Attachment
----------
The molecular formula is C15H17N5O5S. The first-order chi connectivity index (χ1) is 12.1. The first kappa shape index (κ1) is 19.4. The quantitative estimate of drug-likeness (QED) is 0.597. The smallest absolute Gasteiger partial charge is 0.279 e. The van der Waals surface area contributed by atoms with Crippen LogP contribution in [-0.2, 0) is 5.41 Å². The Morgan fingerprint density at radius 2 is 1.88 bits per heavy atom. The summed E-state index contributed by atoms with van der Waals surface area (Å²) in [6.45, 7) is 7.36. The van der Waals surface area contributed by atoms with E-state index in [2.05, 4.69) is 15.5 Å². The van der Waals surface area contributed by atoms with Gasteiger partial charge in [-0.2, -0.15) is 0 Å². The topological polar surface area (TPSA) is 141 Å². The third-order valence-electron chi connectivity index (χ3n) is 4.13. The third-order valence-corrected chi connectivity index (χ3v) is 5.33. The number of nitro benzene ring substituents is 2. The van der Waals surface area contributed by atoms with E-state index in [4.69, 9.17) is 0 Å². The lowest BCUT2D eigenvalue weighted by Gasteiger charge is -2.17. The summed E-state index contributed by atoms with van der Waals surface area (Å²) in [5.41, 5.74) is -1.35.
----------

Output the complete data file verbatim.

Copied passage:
The molecular formula is C15H17N5O5S. The first-order chi connectivity index (χ1) is 12.1. The first kappa shape index (κ1) is 19.4. The quantitative estimate of drug-likeness (QED) is 0.597. The smallest absolute Gasteiger partial charge is 0.279 e. The van der Waals surface area contributed by atoms with Crippen LogP contribution in [-0.2, 0) is 5.41 Å². The Morgan fingerprint density at radius 2 is 1.88 bits per heavy atom. The summed E-state index contributed by atoms with van der Waals surface area (Å²) in [6.45, 7) is 7.36. The van der Waals surface area contributed by atoms with E-state index in [2.05, 4.69) is 15.5 Å². The van der Waals surface area contributed by atoms with Gasteiger partial charge in [-0.2, -0.15) is 0 Å². The topological polar surface area (TPSA) is 141 Å². The third-order valence-electron chi connectivity index (χ3n) is 4.13. The third-order valence-corrected chi connectivity index (χ3v) is 5.33. The number of nitro benzene ring substituents is 2. The van der Waals surface area contributed by atoms with E-state index in [4.69, 9.17) is 0 Å². The lowest BCUT2D eigenvalue weighted by Gasteiger charge is -2.17. The summed E-state index contributed by atoms with van der Waals surface area (Å²) in [5.41, 5.74) is -1.35.